Watch Tesla Model S P100D Ludicrous Race McLaren 720S


Brooks from DragTimes discovers a race from the archives that he’s compelled to share.

This is an interesting matchup; so much so that the guys over at DragTimes nearly forgot to put it online. Brooks tells us up front that there are a few issues to keep in mind. He says neither car had its best results. They decided at the end of the night to pit the cars against one another for a few runs. This meant that the Tesla Model S P100D was at a 65 percent charge, while the lack of track prep was causing the McLaren to spin.

Let’s have a look at the numbers:

Tesla Model S P100D with Ludicrous

  • Dual-motor
  • All-wheel drive
  • 920 pound-feet of torque to the wheels
  • 588 horsepower to the wheels
  • 4,900 pounds
  • MSRP: $150,000

McLaren 720S

  • 4.0-liter twin-turbocharged V8 engine
  • Rear-wheel drive
  • 7-speed DCT transmission
  • 3,180 pounds
  • MSRP: $331,000

In the first run, the Model S driver seems to forget he’s racing, while Brooks “red lights” in the McLaren. Considering this, the results don’t come as a surprise, however, you still may be a bit shocked. The second race gets off to a much more even start and it’s obvious the huge difference when the 720S isn’t using launch control. Still, the Model S has met its match, and while a full charge would’ve been nice, it doesn’t seem like it would be nearly enough.

Video Description via DragTimes on YouTube:

We race the McLaren 720S vs a Tesla Model S P100D down the 1/4 mile at Palm Beach International Raceway.

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8 Comments on "Watch Tesla Model S P100D Ludicrous Race McLaren 720S"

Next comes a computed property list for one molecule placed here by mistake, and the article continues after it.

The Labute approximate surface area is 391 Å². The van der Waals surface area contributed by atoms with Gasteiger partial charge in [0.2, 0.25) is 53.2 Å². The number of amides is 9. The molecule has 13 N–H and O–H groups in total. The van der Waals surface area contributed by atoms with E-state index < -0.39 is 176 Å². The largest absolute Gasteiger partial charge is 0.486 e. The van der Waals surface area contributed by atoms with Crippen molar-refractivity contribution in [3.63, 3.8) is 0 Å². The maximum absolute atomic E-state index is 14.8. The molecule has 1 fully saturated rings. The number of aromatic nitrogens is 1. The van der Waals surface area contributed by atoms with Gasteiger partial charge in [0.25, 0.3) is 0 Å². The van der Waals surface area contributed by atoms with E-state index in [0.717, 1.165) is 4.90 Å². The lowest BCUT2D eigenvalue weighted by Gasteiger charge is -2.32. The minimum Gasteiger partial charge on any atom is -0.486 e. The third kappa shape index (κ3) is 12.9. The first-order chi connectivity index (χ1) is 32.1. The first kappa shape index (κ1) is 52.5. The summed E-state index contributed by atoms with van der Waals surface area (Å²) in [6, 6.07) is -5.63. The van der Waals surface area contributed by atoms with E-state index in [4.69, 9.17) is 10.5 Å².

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(⌐■_■) Trollnonymous


All these races show is if you throw a sh1tl0ad of your money into a car, you can up to speed faster?

What a waste.

The 720S is twice the cost. Let’s revisit this when there is the $250k Tesla Roadster available for the matchup.

Pretty much

Yup, because at 140mph + trap speeds, the McClaren keeps pace with 1000HP cars and is stellar around a road course also. And it has run the quarter mile in the 9s with only RWD! Don’t be so certain the Roadster 2.0 can keep up with the 720s around the Nurburgring. It probably wont. Weight and endurance are not in the Tesla’s favor.

All this really achieves is to prove how one dimensional Tesla performance really is. By the time the Roadster comes out (if it even comes out) there will likely be an 800LT which will probably hang with the Roadster in low to mid speed acceleration terms, but in every other situation imaginable the Roadster won’t even know which way it went.

I’d really like to see what could be achieved if Tesla and Musk put their minds to a genuine legitimate performance cars with a capability beyond mere 0-60 times. If they worked on some weight reduction an thermal efficiency stuff I bet they could put a serious supercar together. A factory motorsport team would do wonders for stuff like this, and potentially provide good marketing for more traditional car enthusiasts.

Why is this important again? To the 99% or so of people who don’t plan to track their car (including people who enjoy a “sporty car” to drive around as I do (i.e. on country roads on weekends), this is COMPLETELY irrelevant.

What will matter is decent performance for things like passing and merging, which EV’s will excel in with long range batteries, reliability, durability, convenience, and of course TCO.

The rest is a sideshow.

I don’t think drag races are super “important” (unless you race vehicles), however they can be interesting/entertaining to many of us. Nothing wrong w/some levity. Just enjoy the sideshow.